Regrettably, Boko Haram’s propaganda has dictated a deadly narrative to divideunsuspecting Nigerians along ethnic, regional, religious and political lines as many see the anti-terror fight as a military affair. This is perhaps why the media reports terrorists’activities as though they were a State thereby giving it a larger-than-life status. Boko Haram has enjoyed the oxygen of free publicity.

The perception that the anti-terror is undulyprolonged is mistaken. This is direct fallout of the war of narratives. This again raises the need for public support to the defence forces to eliminate the remnant of the terrorists.

A nation moves together with its military winsa war. The Nigerian troops sacked Camp Zairo and Camp S (Shape) headquarters of the sect in the dreaded Sambisa Forest on December 22, 2016. They can do more. Such national consensus forms the chemistry of modern warfare. In 2011, Americans rallied round their military and security forces to take Osama Bin Laden down. Nigeria’s military has the spirit and soul to defend the country.But Nigerians must first know that the nationin a state of war. We must bother when the service men die in action while defending the country.

Never in the history of the nation have themilitary and other security forces been engaged in so many internal security operations as they are now. Insurgency has been curtailed in the North East. The forces are still engaged with other threats such as kidnapping, cattle rustling, farmers-herdsmenclashes, pipeline vandalism, oil robbery, illegal bunkering, ritual killing, cultism, etc.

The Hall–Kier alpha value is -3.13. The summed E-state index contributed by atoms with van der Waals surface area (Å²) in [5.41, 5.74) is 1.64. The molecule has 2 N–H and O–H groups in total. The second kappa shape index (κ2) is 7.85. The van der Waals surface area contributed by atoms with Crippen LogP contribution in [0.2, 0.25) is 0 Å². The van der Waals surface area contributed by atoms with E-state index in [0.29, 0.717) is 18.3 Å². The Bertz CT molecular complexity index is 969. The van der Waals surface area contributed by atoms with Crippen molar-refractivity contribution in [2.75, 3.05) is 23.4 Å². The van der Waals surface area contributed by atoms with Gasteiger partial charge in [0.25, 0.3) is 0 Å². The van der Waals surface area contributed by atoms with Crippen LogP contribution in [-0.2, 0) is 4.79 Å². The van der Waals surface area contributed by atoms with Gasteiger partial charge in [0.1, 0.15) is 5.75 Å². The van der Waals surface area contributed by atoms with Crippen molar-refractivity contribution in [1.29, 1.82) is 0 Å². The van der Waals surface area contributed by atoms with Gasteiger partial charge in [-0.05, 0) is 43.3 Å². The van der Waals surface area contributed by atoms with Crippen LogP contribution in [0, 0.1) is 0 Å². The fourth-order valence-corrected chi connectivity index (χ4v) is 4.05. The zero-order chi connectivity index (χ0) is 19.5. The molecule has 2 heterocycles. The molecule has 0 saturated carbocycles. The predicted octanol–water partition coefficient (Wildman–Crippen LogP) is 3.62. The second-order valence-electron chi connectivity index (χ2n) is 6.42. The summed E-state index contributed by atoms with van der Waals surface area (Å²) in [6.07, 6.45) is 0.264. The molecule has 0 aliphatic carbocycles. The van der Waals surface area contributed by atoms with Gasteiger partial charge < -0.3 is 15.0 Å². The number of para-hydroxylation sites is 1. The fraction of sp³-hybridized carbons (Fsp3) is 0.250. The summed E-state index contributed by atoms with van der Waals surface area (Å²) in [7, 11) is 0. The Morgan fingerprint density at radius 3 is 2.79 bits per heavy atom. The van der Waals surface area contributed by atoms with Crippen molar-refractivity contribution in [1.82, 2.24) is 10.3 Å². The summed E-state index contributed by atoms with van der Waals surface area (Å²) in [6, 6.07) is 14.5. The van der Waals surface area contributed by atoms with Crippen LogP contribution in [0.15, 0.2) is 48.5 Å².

Add the possible violent fallout of the current electioneering campaigns in the country and the stakes go higher. The armed forces have aided civil authority to restore of law and order, peace and security in the various flash-points across the country. There is a steadydecimation of Boko Haram. The Nigerian Air Force has been very effective in deploying the height advantage and the ferocity of the Mi35 fighter jets to frustrate the terrorists.

Consequently, thousands of rescued captives have returned to their communities to resume their normal lives. Night life has returned to Maiduguri and its environs. Regular commercial flights into the city have increased. Normalcy has returned to most of the areas affected by the insurgency.

Hotel accommodation in Maiduguri today is scarce which proves that the Nigerian military has significantly fast-tracked the return of peace to the region thereby demonstrating its capacity and will to defend the nation’s sovereignty country against internal and external aggression. The nation owes them a debt of gratitude.

This is the same military whose personnel are doing very well in United Nations peace-keeping operations across the globe. This is the same military that prevented the last presidential elections in the Gambia from slipping into chaos thereby guarding democracy in that country and increasing the confidence of Nigerians in the resilience of our armed forces under the CDS, General Olonisakin and his capable service chiefs.